On December 14, 1972, astronaut Eugene Cernan stepped up onto the lunar module, shook the moon dust off these boots, and ended an era of human exploration of the Moon.
On December 11, 1972, Apollo 17 touched down on the Moon. This was not only our final Moon landing, but the last time we left low Earth orbit. With the successful launch of the Orion capsule, NASA is finally poised to go further again. So it’s important to remember how we got to the Moon — and why we stopped going.
Earlier this week, NASA uploaded an incredible treasure trove of images to a new gallery on Flickr: unprocessed photographs from all of the manned Apollo missions. They represent an incredible look into what the astronauts saw on their missions to the moon.
This is one car that you can leave unlocked when you walk away from it. According to Astronomy Picture of the Day, “This sharp image was taken by Cernan as he and Schmitt roamed the valley floor. The image shows Schmitt on the left with the lunar rover at the edge of Shorty Crater, near the spot where geologist…
If you are fond of the Apollo project, then you'll love this site Ben Feist has been building for years—which is now online in its very early alpha stage. Apollo17.org is a highly addictive, interactive, real-time exploration of the entire Apollo 17 Mission, based upon official NASA footage and the transcription of…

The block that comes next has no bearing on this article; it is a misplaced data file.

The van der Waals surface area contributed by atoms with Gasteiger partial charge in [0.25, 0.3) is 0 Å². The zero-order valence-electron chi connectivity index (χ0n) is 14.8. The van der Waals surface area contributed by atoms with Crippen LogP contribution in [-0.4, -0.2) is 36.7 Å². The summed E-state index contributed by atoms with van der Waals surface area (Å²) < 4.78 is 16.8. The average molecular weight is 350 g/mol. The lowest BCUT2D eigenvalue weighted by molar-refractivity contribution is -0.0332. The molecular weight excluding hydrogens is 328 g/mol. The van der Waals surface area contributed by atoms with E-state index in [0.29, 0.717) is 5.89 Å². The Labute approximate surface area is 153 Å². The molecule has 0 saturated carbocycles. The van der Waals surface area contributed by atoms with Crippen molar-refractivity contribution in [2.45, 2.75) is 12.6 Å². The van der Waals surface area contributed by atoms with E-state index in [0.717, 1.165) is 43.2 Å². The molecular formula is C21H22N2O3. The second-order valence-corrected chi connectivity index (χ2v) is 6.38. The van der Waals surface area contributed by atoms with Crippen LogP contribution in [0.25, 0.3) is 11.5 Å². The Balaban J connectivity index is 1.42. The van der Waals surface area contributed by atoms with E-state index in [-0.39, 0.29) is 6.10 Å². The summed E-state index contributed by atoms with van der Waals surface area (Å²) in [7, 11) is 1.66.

Contrary to the cries of conspiracy theorists, there was once a time when man traveled to the moon, and on this day in 1972, we made one last splashdown in the Pacific Ocean before cutting ties. Since then, mankind hasn't traveled more than 400 miles above the Earth's surface (the moon lies almost 240,000 miles above).
Everyone knows the first words that were said on the moon, but what about the last? 40 years ago yesterday we left the moon for the last time, so now's as good a time as any to ask. The answer? Well there are a few, and you can pick which one you like better.
When I looked at this photo my first thought was "Oh, what a cute paper model of the lunar module! It's so nicely done!" Then I read that this was not a model, but a photo of the real thing.
It's blurrier than old MySpace snapshots, but it's there as expected. The Apollo Lunar Modules and the US flag left behind at the Apollo 17 landing site has been caught in a close-up image by the Lunar Reconnaissance Orbiter.